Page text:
* Posts by Mike Allum

10 posts • joined 22 May 2009

Nokia crawls towards comeback with new phones announcement

Mike Allum

Re: Nokia - E71/E72 was brilliant, but very very slow...zzzZZZzzz

That brings back memories. I was given an E72 as part of the Nokia "Ambassador" programme, the idea was that you had a nice 'phone that your friends and relatives would see and envy and that they would then rush out and buy one. It was the usual rock solid build quality, a really good size, good battery life, a nice keyboard. But...

Bluetooth was a disaster area; the headset would lose synchronisation with the handset so that you'd terminate a call and the buttons or the audio would randomly not work again until you power cycled both devices. Or rather you'd allegedly terminate a call. That rendered it useless for handsfree operation in the car as the only compatible wired headset I could find at the time was a "bud" rather than "buds".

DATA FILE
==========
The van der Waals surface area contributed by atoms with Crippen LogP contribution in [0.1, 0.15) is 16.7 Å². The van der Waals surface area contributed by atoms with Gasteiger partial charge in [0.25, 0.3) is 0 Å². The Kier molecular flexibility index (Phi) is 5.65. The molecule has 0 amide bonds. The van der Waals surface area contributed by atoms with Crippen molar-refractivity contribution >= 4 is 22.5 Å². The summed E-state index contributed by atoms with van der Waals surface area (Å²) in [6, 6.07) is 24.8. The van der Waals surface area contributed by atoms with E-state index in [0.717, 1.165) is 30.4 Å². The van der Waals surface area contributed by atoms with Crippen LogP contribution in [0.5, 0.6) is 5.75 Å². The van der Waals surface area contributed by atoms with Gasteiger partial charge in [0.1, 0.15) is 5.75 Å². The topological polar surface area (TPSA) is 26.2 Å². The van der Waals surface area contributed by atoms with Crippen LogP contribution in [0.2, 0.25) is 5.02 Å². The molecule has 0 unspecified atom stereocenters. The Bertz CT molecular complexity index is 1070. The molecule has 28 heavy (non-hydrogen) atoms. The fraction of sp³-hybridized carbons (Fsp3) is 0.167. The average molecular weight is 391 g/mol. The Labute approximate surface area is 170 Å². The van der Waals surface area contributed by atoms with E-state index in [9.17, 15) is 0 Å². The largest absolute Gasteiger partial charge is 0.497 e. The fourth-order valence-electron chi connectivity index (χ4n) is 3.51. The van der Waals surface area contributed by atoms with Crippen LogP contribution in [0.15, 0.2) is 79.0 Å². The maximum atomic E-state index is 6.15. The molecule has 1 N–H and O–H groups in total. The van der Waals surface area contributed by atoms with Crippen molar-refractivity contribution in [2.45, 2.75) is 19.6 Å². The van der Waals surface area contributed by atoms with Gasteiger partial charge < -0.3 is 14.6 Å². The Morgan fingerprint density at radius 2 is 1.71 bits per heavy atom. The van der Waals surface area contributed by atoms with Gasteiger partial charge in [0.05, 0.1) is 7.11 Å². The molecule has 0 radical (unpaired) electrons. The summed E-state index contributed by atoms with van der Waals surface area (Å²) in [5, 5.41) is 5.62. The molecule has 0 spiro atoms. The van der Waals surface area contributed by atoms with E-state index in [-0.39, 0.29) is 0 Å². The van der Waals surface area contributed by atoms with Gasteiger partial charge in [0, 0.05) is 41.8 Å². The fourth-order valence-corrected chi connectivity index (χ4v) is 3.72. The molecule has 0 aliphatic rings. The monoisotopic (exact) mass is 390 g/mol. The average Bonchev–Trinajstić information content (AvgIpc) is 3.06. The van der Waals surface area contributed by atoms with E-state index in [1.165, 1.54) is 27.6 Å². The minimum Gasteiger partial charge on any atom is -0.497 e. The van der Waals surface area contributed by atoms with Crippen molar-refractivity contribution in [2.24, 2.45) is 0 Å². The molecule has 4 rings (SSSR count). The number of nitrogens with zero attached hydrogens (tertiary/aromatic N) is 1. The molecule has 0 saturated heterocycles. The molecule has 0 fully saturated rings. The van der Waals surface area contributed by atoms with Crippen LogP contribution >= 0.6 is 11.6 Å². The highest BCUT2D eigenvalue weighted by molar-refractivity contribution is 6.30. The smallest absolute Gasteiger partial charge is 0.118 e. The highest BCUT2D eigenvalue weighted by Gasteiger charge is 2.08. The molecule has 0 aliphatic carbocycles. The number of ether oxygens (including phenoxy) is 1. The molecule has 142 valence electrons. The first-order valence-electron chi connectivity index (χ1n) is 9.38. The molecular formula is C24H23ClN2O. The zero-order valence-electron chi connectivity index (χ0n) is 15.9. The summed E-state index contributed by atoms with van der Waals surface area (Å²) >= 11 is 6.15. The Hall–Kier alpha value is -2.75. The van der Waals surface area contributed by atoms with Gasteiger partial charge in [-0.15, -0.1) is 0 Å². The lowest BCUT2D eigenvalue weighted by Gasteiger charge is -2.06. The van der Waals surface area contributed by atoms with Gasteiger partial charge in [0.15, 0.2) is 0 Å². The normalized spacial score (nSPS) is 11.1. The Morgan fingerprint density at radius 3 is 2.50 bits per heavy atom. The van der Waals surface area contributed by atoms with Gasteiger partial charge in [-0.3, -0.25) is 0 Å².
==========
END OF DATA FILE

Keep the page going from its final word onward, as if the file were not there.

Synchronising contacts? Probably the most snoozeworthy of its features. I once worked out the effective data rate at around 7 bytes per second.

Setting up WiFi was easy if you knew that you had to power cycle the 'phone to make some of the changes take hold - and that critical fact wasn't mentioned anywhere in the documentation.

So yes, I was an ambassador - but for the sort of second-rate country that has its embassy in a single room above a grubby chip shop in a cheap area of town.

Invasion of the Brandsnatchers: How Nokia and BlackBerry inhabit the afterlife

Mike Allum

No surprise there then!

To be fair to Mr. Elop Nokia's problems started about 10 years before a little village in Canada posted up a "Wanted: one idiot" sign; the headline act of Kallasvuo and Olilla need to step forward and take the lion's share of rotten fruit.

We'll never know if it was pride, dodgy deals, extreme risk aversion, laziness, complacency, or just plain incompetence but the Nokia we knew and loved has gone. No amount of wheeling and dealing (buying other companies, ruining them, and selling the remains at a loss) can disguise the fact that the family silver is Missing Presumed Frittered Away. All they've got left to sell is the brand.

When we hear the "Gran Vals" as a doorbell we know where to send flowers.

Microsoft's Windows Phone folly costs it another billion dollars

Mike Allum

Re: The very high price of loyalty

The Lumia hardware is the usual Nokia standard of robust fabulousness but the software has the sickly smell of Series 60 about it.